So it was there all the time. The answer I mean.
Bolt Timm Klose into that back four; go 4-2-3-1; sacrifice 75 per cent possession; scrap it out; put bodies on the line.
I jest of course (and yes I know Klose has been injured) but I’m sure the irony of only our second win of the season being achieved in a style befitting one Alex Neil was lost on no-one.
While we did our best to brush it off at the time, that fateful afternoon in Cambridge in mid-July has been costly, highlighted perfectly by the solidifying effect a fit Klose had on the back four yesterday.
And there’s irony in that too. The same Klose who was derided for a series of loose and below-par defensive performances last season – and who never recovered from that mauling by Daryl Murphy on the first derby day – has now entered the realms of defensive saviour.
His revealing post match chat with Radio Norfolk’s Chris Goreham included confirmation from the man himself that last season was underpinned by a ‘this’ll be a stroll’ attitude, only for it be horribly undone. That he was honest enough to admit it was quite something and if his bullish vow to right that particular wrong comes to fruition then we’ll see a very different Timm Klose this season.
And yesterday was a fine start.
With Grant Hanley literally waiting in the wings for the green light to kick off his City career, all of a sudden Daniel Farke has defensive options at his disposal, not all of whom have had their psyche scarred with some early season thumpings.
Key too to yesterday’s clean sheet was a reshuffling of the defensive shield given to that new look back four. Gone was Harrison Reed – a rising star if ever there one was one but who has struggled to single-handedly stem the tide in the last two away games – and in from the cold came one Alex Tettey alongside Tom Trybull; a name I’ll never tire of saying or typing.
The upshot was instead of the midfield ballast being provided by an energetic youngster who was straining at the leash to ‘join in’, there were two older, more experienced heads there who were content to ‘sit’ and allow the Maddison, Vrancic and Murphy triumvirate a free hand to create and support Nelson Oliveira.
As it transpired, as the game wore on, ‘Arry’s bunch of newbies (for once it may have been handy for them to have their names on the back and front of their shirts, and possibly their foreheads) did get rather more than a foothold, and so to have that effective shield protecting Messrs Klose, Zimmermann and co proved invaluable.
To have restricted the Blues, for all of their second-half possession, to just two dangerous free-kicks was a sterling effort in the aftermath of such recent defensive horrors and showed the last two weeks at Colney to be have been used effectively.
Of course we’re still a long way from where we want to be – and from where Stuart Webber and Daniel Farke want us to be – but it’s hard to overstate the importance of that win against the backdrop of our disappointing start. However early the day and however much patience we can collectively call upon, to have been beaten by a side that included six debutants and is managed by a second-hand car dealer would have caused ripples that I dare not even consider.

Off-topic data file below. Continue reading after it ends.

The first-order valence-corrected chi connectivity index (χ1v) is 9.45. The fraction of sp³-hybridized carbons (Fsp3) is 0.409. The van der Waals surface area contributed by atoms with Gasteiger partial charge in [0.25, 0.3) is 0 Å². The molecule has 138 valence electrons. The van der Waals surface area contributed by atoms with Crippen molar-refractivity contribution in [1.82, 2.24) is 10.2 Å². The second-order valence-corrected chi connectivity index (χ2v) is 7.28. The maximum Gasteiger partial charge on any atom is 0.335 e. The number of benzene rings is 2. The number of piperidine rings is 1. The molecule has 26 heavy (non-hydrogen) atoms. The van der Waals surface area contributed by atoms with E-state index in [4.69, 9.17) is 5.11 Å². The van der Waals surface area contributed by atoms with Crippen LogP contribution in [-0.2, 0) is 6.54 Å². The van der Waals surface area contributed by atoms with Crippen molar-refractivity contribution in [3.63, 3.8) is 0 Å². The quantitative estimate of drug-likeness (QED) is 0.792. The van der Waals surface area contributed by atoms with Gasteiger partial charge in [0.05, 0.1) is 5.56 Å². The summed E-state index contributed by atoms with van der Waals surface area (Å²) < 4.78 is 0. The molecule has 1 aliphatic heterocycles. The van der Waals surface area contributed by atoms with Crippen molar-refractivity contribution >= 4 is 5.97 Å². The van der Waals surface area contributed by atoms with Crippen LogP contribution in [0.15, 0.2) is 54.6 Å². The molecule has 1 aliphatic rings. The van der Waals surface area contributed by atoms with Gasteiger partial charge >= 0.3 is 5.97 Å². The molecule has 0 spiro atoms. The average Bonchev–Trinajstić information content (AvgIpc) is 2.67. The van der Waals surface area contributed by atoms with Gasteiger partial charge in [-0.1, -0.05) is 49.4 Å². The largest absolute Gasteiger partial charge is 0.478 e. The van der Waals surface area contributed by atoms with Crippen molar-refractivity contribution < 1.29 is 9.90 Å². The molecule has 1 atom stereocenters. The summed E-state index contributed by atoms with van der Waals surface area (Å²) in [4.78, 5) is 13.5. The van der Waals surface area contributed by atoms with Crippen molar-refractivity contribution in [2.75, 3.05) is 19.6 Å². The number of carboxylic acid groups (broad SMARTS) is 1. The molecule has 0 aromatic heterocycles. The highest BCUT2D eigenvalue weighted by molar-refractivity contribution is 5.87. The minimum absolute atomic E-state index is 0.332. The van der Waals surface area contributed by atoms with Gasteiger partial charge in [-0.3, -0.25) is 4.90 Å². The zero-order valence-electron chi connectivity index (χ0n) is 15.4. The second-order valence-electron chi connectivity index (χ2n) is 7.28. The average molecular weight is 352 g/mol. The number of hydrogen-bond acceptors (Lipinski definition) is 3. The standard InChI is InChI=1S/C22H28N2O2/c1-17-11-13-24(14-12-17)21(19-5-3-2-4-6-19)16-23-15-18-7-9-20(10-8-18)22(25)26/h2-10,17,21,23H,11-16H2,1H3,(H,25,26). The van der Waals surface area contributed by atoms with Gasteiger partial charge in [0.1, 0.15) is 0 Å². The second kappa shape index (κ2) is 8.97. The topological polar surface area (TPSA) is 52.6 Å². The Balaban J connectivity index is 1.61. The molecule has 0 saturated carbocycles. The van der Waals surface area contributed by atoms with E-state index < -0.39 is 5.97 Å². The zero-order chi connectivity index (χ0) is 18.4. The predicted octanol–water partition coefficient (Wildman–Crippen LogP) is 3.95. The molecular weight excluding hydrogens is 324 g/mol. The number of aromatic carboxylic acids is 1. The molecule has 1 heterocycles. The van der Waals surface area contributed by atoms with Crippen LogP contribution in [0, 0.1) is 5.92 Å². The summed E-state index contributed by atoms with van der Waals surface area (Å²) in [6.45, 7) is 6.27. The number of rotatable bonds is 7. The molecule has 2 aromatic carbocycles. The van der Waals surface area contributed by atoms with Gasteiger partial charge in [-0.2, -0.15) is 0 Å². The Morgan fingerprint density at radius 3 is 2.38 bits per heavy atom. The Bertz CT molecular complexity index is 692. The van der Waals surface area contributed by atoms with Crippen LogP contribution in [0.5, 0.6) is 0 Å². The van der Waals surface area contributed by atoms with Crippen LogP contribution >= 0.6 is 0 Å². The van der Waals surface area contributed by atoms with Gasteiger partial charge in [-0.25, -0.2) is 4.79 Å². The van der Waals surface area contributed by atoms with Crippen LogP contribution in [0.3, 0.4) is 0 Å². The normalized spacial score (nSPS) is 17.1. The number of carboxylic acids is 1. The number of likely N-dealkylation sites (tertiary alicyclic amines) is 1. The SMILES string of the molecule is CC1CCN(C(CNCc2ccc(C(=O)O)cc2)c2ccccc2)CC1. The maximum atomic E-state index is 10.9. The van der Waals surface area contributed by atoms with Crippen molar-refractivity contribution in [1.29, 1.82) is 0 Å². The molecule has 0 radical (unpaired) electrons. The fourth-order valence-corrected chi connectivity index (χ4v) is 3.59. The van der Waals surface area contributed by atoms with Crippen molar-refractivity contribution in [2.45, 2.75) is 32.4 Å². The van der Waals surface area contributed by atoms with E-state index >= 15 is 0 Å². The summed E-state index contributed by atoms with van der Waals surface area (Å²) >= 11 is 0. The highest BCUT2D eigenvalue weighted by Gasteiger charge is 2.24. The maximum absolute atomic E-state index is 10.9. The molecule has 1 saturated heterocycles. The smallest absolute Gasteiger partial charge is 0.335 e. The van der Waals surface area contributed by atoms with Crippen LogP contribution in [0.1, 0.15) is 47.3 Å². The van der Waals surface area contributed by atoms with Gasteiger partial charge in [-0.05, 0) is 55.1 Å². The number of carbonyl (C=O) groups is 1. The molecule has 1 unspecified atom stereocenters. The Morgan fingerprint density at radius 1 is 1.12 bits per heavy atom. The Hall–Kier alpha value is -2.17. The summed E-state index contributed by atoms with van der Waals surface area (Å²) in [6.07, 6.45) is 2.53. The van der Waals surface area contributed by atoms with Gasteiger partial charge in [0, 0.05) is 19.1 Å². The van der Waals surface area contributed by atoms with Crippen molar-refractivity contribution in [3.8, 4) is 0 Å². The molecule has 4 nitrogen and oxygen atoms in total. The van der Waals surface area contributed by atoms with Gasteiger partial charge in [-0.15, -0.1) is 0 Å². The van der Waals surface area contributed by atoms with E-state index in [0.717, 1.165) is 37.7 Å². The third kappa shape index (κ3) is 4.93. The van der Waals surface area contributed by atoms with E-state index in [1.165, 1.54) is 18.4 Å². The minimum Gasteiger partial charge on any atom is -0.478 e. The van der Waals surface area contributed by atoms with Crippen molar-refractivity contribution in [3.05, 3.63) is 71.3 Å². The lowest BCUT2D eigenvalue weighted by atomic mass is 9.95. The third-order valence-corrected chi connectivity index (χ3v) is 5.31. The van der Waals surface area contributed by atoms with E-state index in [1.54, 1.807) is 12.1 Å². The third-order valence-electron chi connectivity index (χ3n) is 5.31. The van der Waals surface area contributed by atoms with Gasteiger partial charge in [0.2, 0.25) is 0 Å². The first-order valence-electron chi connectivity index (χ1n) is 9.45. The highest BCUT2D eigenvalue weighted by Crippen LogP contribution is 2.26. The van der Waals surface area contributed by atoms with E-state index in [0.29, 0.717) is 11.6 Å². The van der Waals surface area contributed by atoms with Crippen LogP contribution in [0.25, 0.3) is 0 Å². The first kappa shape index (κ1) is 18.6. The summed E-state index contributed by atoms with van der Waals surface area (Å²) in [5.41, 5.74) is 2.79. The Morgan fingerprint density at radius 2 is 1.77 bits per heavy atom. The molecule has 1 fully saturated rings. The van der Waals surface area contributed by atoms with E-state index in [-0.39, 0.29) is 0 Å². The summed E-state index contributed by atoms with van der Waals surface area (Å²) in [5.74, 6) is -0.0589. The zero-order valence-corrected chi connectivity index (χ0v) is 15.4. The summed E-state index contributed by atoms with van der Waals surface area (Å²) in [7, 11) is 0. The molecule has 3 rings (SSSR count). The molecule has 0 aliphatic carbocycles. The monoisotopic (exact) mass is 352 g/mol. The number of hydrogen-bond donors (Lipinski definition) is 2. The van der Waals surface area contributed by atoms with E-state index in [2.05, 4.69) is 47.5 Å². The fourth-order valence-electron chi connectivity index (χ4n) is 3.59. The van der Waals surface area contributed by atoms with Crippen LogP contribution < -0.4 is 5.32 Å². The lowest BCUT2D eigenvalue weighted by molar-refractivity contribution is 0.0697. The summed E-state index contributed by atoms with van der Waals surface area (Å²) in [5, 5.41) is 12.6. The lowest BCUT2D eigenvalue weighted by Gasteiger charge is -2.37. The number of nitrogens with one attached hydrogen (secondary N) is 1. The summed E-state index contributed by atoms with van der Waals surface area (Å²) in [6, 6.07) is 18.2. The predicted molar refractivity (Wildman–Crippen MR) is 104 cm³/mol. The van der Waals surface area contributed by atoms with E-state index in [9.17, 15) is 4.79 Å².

But the nerve was held, the chests were puffed and the world seemed just that little bit better at 5pm.
As an attacking force there is not too much to add. On another day we’d have added to the solitary goal and even if playing two defensive midfielders takes away one option in our rotating and fluid attacking midfield, we still looked a threat throughout, especially when the ball was at the magnetic feet of James Maddison on the edge of the opposition’s box.
Josh too again showed plenty of signs that he is emerging from that Murphy shadow and now has a swagger befitting one who can consider himself a regular. The decision making may not always be perfect and he and Marco Stiepermann did get themselves in a defensive muddle or two early on, but the knack he has of beating the first defender as if he’s in quicksand is priceless. So too that extra yard of pace to leave that defender once he’s past him.
And then of course there’s ol’ Nelson swaggering away up front. Few can do swagger quite like Mr Oliveira.
Fresh from from scoring for his country in the week, his early goal – from Klose’s cross-shot that looked like it was going in anyway – offered a fillip of the perfect variety and allayed my own personal fears of our current struggles with chasing a game.
With our noses in front it matters not then if the build up is a little ponderous and over deliberate, and it offers those tasked with keeping a clean sheet that little bit extra incentive to make that tackle and not miss that header.
And so it came to pass. With Klose as a partner, Christoph Zimmermann provided an almost error-free performance, and crucially found himself close enough to his partner not to permit any obvious gaps while still not being attracted to the same ball at the same time. One suspects Zimmermann will be the one to make way for a fully up-to-speed Grant Hanley but yesterday will have done his confidence the power of good.
Elsewhere, Ivo Pinto rose to the challenge of being handed the armband and did what Ivo Pinto does: cavaliering and swashbuckling in a forward direction in a way Greg Downs was rightfully proud of and making us all nip up when faced with a one-on-one and back-peddling. But he got the job done, as did Stiepermann after those early positional travails.
So, a win. A valuable one. And we find ourselves at the dizzying heights of 17th. A win on Tuesday against Burton and it’ll be a par start to the season.
And I think we’d have all taken that.